5 points to increase accessibility and inclusiveness at your events

No matter the size or the style of your event, it will require hundreds of details, so the result is unforgettable. And even when it’s usual to believe that everything ends once the last attendant leaves the venue, truth is the event is still on as long as people keep talking about it. There is where the reason to pay attention to every aspect lies on. Have you wondered if, besides of the legal normativity, there is anything else you can do as an event planner to increase accessibility and inclusiveness? Here you have only some of the many ways in which you can make sure everything is in order for each event you create:

  1. Concrete registration
    Consider the possibility that some people that may be interested in your event are going to use specialized systems to have access to the registration page. If the process is too long or complicated, many of them may not finish filling in the data. It is possible for you to add a question at the beginning of the registration about their specific needs regarding accessibility. This way, you can make sure you have everything covered and show your true interest on your attendees’ wellbeing.

  2. Previous communication
    Let everyone know that accessibility is one of the high importance aspects on this event, and politely require them to respect every element to let it happen. You can also add subtitles, written descriptions, ASL interpretations and other ways to include everyone in your social media content before the event.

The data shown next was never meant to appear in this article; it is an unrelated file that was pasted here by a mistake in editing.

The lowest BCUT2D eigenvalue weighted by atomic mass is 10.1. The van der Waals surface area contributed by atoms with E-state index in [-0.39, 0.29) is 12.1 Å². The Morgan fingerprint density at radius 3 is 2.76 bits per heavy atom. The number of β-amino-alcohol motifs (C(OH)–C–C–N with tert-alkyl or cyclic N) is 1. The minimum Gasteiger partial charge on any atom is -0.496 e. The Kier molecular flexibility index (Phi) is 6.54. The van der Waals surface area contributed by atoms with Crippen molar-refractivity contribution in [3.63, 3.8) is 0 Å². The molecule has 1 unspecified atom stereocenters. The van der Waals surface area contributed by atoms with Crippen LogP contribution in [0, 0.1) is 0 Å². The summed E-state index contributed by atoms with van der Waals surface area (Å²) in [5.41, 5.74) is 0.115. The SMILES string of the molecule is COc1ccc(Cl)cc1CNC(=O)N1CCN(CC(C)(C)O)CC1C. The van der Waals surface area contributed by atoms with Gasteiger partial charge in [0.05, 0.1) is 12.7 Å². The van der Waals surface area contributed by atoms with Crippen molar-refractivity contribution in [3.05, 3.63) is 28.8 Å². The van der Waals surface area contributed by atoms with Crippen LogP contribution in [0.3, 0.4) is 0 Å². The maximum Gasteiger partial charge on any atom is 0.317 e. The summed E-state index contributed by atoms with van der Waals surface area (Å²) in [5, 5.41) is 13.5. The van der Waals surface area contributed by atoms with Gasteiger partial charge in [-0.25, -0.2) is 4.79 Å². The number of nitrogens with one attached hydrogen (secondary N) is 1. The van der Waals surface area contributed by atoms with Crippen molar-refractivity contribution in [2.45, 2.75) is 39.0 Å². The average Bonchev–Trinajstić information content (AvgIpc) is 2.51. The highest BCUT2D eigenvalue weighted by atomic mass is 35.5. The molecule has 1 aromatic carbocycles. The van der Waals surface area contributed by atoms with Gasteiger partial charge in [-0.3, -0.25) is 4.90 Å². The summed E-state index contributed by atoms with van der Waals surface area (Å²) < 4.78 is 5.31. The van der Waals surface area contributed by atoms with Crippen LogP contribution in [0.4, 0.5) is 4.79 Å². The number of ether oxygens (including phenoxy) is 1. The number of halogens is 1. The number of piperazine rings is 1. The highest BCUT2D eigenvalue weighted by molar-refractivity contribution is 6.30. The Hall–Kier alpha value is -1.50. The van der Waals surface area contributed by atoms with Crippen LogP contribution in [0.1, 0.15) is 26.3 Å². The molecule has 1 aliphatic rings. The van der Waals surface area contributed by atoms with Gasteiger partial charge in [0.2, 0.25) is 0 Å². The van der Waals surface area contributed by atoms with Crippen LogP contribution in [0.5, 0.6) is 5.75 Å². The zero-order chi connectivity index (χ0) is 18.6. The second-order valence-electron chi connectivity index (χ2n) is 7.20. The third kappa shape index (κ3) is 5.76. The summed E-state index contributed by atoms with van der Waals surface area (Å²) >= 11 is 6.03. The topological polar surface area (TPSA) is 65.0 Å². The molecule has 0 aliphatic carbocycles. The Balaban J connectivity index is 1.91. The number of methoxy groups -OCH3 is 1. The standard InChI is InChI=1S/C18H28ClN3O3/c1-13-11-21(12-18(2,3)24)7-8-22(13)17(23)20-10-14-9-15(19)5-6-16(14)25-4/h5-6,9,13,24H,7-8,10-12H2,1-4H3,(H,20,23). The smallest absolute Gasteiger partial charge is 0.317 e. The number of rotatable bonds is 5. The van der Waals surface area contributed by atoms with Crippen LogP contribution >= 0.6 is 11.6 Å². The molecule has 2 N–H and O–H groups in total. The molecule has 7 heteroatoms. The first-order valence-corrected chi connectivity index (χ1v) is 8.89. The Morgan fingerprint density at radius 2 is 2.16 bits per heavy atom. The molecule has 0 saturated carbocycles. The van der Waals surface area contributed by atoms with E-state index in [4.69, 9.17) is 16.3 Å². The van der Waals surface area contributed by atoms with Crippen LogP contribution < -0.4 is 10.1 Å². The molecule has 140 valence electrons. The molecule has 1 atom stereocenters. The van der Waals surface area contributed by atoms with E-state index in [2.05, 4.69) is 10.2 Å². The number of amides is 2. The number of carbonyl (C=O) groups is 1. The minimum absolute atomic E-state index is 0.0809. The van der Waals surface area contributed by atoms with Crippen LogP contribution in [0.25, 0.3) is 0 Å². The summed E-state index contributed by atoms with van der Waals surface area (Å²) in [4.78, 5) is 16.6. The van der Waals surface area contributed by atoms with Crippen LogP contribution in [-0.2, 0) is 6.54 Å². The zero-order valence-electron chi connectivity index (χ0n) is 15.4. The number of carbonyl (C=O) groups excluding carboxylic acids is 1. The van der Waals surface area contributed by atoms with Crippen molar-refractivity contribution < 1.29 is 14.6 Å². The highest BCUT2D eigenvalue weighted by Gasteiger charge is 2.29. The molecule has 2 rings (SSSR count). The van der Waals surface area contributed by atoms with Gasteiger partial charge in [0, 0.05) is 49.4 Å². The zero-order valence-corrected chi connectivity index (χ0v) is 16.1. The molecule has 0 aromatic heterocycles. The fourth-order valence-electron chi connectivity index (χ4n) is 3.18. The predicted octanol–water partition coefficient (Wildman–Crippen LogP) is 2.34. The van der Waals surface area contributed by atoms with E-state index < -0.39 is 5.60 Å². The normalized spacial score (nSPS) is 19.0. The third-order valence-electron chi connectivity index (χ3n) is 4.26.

3. General verifications
    Make sure that every member of your team knows the legal normativity for accessibility in events. Also, check yourself that every element you intend to use for this are really functionals. For example, is signs are placed at the right height or the ramps are wide enough. If it’s possible, visit the venue before you start designing and planning o you don’t have the need to correct these things along the way.

  4. Staff ready
    If you are having ASL interpreters, make sure there are enough of them according to the size of the venue and the number of attendants. Before the event, let them get to know the speakers they will be interpreting from and talk about the main topics so they can be ready for every question.

  5. Hybrid accessibility
    Whether the event is going to be hybrid or completely online, test every function before the date arrives so you know if subtitles and other functions are available and running. If you’ve never done a hybrid or virtual event before, get an interpreter or someone who has used these functions to help you make sure everything works properly.

To allow every person in your event to be included in it so they can feel inspired, don’t miss this information about creative and functional spaces in events.